They reported lower anxiety and depression levels, as well as a higher satisfaction with their study-life balance. What seemed to be the most important factor for successful students in this study was the perception of control over their time.
What does this all mean?
If you’re in control of your time, you gain more control over your life, therefore reducing anxiety and uncertainty, and improving your productivity. Great, right?
So, to sum it up, here’s what good time management brings you:
Instead of getting all stressed out about breaking deadlines, time management helps you get realistic and stay on track with your tasks, reducing stress in the process;
Instead of spending your whole day on work, you’ll have more time for yourself and the people you love;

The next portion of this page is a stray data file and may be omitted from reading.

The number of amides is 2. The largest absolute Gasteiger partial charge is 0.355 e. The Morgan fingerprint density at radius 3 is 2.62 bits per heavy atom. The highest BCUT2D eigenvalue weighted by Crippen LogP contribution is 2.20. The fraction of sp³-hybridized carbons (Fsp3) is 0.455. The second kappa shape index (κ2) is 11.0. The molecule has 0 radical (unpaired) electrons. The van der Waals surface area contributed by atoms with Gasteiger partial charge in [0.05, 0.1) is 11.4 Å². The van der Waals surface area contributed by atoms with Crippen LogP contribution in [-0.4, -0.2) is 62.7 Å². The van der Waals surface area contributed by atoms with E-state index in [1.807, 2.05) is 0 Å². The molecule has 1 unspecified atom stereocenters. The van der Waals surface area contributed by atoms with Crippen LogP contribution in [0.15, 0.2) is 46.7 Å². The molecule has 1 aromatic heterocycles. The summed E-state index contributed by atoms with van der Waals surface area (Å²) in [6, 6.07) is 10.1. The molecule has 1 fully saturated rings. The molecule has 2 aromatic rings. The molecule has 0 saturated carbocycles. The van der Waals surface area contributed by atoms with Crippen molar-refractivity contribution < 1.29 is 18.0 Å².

Instead of struggling with the same tasks over and over again, good time management opens space for searching for new (job) opportunities;
Instead of getting lost in a feeling of incompetency and inadequacy, time management will help you achieve your goals.
To help you achieve your goals and become everything you’re capable of becoming, we’re sharing some time management tips to support you along the way.
Time Management Tips to Make Your Days More Productive
Here’s a long list of time management tips and hacks that should help you become a better-organized person. You not necessarily have to implement all of these tips, especially not at once, but if you start working consistently on improving your time management skills, you may notice that you’re slowly adopting one after another. Let’s get started!